SACRAMENTO (CBS13) — As coronavirus deaths begin to increase, there’s a new push for job-protected bereavement leave after a loved one dies.
The legislation was reintroduced this week following a CBS13 special report on the fight for the right to grieve.
Allan Brown knows all too well the importance of job-protected bereavement leave.
“Just having that stress relief off. For those 10 days to just breathe would like help a lot of families,” Brown said.
The moment the new dad lost his baby girl Nala, he also lost the right to take time off work to grieve, even unpaid.
“‘Get over it’ is basically how it felt,” Brown said.
Californians are entitled to paid family leave to care for a sick family member, but they can be fired for taking even unpaid time off to grieve once that family member dies.
Assemblyman Evan Low saw Allen’s story. He’s now reintroducing bereavement leave legislation in hopes of giving all Californians the right to properly grieve, especially amid the pandemic with increasing death rates and challenges making funeral arrangements.
“It’s just completely heartbreaking,” Low said. “We should not expect the loved ones to rush back to work.”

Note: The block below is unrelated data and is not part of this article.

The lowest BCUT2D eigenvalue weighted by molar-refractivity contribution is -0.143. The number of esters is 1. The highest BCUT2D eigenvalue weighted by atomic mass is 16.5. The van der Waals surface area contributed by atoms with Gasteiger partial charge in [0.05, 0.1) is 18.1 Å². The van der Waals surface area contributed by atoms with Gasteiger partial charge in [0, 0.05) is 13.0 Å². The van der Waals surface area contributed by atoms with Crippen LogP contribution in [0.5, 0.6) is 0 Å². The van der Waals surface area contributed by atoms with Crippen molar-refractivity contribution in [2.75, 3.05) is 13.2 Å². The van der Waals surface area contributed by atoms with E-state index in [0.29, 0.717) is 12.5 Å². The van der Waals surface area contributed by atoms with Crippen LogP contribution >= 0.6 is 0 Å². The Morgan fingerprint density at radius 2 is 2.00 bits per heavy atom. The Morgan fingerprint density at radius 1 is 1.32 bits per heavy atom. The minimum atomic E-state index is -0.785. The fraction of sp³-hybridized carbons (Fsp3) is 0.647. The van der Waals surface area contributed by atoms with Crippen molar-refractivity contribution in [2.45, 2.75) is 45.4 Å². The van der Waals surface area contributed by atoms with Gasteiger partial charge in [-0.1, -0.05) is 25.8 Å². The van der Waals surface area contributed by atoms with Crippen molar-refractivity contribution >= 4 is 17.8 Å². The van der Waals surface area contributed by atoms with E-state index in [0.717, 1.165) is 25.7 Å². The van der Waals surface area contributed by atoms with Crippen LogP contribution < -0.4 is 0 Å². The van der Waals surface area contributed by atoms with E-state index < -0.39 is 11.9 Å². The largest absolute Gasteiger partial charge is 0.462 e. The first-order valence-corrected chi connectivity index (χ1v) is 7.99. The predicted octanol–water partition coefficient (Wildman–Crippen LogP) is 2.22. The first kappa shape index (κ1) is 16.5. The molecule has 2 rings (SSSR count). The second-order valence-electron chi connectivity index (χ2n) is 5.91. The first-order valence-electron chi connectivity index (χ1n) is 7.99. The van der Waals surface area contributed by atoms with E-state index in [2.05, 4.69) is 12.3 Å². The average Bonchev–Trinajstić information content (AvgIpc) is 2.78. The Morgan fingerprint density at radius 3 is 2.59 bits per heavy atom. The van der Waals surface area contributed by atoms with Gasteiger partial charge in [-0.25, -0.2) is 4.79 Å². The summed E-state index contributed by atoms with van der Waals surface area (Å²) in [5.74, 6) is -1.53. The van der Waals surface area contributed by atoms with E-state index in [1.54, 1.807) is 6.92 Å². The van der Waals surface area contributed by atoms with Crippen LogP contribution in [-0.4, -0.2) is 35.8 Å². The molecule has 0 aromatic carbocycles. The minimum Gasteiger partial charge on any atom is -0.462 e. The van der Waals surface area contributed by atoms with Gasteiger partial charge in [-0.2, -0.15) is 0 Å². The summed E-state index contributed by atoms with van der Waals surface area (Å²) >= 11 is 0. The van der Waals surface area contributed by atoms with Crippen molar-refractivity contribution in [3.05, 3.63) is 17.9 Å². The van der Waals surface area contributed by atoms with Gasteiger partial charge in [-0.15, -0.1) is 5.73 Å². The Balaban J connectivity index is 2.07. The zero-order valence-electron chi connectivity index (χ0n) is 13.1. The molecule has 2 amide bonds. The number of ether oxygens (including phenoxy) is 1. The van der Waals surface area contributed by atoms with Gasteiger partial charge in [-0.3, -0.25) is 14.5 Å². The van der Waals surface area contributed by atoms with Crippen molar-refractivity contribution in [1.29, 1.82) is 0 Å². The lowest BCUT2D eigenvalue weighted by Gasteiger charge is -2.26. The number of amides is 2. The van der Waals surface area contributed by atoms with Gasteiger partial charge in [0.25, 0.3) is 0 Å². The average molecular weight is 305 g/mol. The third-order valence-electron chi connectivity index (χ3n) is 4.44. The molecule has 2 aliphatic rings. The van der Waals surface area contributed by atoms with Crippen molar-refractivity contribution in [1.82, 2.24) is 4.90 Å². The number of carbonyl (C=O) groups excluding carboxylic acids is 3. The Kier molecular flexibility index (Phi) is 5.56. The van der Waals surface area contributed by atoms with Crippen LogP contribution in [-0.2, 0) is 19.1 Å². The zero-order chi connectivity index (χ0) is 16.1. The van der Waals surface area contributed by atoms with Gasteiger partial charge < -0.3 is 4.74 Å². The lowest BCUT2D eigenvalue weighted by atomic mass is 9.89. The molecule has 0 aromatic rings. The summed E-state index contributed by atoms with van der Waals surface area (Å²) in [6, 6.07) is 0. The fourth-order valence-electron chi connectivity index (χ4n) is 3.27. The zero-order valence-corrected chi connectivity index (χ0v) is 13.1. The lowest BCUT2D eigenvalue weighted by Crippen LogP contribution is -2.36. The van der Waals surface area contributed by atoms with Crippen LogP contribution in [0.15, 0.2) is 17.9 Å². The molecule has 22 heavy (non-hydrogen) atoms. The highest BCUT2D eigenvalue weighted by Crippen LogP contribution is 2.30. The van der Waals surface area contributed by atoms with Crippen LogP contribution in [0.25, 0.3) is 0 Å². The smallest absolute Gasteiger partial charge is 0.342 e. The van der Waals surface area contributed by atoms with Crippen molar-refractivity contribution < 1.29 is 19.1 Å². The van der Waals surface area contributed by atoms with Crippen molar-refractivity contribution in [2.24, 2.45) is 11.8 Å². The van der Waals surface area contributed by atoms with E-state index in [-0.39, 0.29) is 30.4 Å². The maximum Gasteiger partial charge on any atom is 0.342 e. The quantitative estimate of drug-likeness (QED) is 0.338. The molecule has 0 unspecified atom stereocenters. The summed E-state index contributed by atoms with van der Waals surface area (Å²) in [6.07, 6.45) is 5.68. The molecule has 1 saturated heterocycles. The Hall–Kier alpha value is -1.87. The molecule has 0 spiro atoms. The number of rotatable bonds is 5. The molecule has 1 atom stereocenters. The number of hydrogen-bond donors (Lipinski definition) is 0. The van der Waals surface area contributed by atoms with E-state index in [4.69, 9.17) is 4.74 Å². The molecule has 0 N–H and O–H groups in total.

Low said the pandemic brings challenges such as limited travel and available services.
“It’s important that we recognize and provide the basic protections for individuals to care for their loved ones and to grieve,” Low said.
Low’s bill would require businesses with 25 or more employees to offer 10 days of unpaid bereavement leave and three days for employees of small businesses.
“This is the fundamental basic amount of time to be able to provide for your family, not even the necessary amount of time,” Low said.
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Provisions in the bill would allow employees to use accrued vacation pay or paid time off, but the bill does face challenges.
Opponents led by the California chamber of commerce argue “a mandatory bereavement leave removes the flexibility employers need to balance bereavement leave requests.”
“This isn’t even paid bereavement leave. This is unpaid bereavement leave,” Low said.
California lawmakers have passed similar legislation three times, and three times it was vetoed by previous governors.
“I’m very encouraged that this governor will lead with compassion and also recognize that this is covid-related and important to support everyday Californians,” Low said.
The bill was introduced this week. We will keep you updated on developments and amendments as it makes its way through the legislature.